There are three kinds of mushrooms below. The first in the overflowing bucket is what was dubbed the "butter mushroom", translated loosely from Russian. The second is the Saffron Red Cap, and the others are all wild and poisonous. 


Four Seasons ;

4 Seasons in One Day, that was the most popular description of Melbourne weather. It took one crazy Sunday to realise just how true that was. Our day started and ended with us running for the train, which seems to happen much more often than I'd ever expected. Our first stop was the Arts' Centre Melbourne City Market, which was filled with talented artists and a lot of food: I'm talking sweet popcorn, cupcakes, the lot. Our next stop was mostly due to the fact that it had started raining, and it was a very warm shop called Dumpling King, where lunch was served during crazy winter weather outside us. Just 10 minutes earlier, we had been faced with blue clear skies instead of bristling wind and damp conditions. Our third stop was our last one: Melbourne Central. There we found a variety of vintage (and expensive) clothes, a lot of sweaters, and even more cafes with warm, warm entrances. The highlight of our day would have to be Melbourne's ability to rain, hail, and shine in one day. (Mum's highlight was the dumplings, 100% percent the dumplings, she says.) 

Nutshell ;

Melbourne, where I grew up, is one of the street art capitals of the world. Something about discovering freshly painted walls always fills me with optimism; it's autonomous and democratic, and reminds me that maybe people are paying attention after all.
Penelope Mitchell 

Melbourne is exactly what I expected: artistic, eccentric, graffiti filled. Melbourne is the opposite of what I expected: cold, large, busy. For a city that takes up such little space on a map, it really is full of people, rushing and talking, cell phones open and jackets drawn closed.
The first thing I'd realised was how underpacked I was. It might be Autumn in Perth, but here it feels like winter. It's time to break out the winter pajamas and the woolen jumpers, and it's time to close the doors and start requesting hot drinks on a daily basis. The cold evenings have really taught me to appreciate tea. I think our biggest struggle has been public transport. Getting our heads around trams and which buses and odd suburb names has been interesting to say the least. We've been lucky enough to stay at a friend's while she is on holiday, which involves taking care of her cat in her apartment. (This has also been an adventure, as the cat has a habit of wandering into the bathroom to request pats. Truth be told I am scared of having my pajama pants torn to shreds.) (How much are cats meant to purr? This one purrs all the time...)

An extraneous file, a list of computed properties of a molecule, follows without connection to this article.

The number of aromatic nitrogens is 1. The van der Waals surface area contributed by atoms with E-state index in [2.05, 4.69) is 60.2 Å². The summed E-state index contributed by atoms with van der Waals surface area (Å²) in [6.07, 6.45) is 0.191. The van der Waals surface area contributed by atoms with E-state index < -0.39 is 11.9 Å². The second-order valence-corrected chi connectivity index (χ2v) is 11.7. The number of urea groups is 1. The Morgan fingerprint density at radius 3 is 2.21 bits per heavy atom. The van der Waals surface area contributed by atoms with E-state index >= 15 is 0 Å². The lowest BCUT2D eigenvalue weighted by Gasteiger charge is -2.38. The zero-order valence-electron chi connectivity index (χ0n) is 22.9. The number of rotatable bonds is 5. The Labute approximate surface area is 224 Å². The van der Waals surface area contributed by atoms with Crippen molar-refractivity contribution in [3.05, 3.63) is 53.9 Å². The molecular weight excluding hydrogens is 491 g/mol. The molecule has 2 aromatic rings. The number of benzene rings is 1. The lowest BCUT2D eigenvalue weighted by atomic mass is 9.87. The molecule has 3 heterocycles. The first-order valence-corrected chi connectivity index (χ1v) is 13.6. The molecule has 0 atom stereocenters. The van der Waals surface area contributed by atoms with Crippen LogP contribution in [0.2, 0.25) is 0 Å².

Other than that, it has been both calm and busy.


    Coffee ft Directions on how to get Home!

     "Champagne" Watermelon....

Day out with the boys ;

Four days left. Well, four sleeps and three days, because the sun has already set and the lights have been flicked on in the only room in the house we currently live in: Mum's bedroom. Today has been a hurricane of a day: an early morning coffee-and-wander with Peter, a waterway walk with Thomas, and then an afternoon meeting with Caitlin (not a boy, yes I know), who was lovely enough to meet me before she returns to Canada! It was so refreshing to go to the city and find new places, new views, new pictures to look at, because it feels like every time I visit Perth, I'm visiting the same alleyways, same "secret places", same sights, with different people. I still can't believe that I'm leaving, but today made it sink in just that little bit more. I think that when you stay in the same place for a long time, you get used to all the wonderful things around you, and not just things, but people too. Days like today make you appreciate them, allow you to see people in a warm light, the same light that encapsulated them on the first meeting.

"For me, 8am is the middle of the night!" - Toma

Last Day ;

Dear Perth Modern
It's been a grand couple of years. You've seen me at my highs (those school picnics) and my lows (my maths results). I should thank you for the opportunities you've given me. The friends I have gained from you are really one of a kind: funny, smart,  AND pretty! There are some moments I'll never forget, in particular those crazy assemblies with the tapestry of life, as well as those "enrichment" camps. I guess it's just time to move on. It was nice living with you, P Mod. You're pretty cool.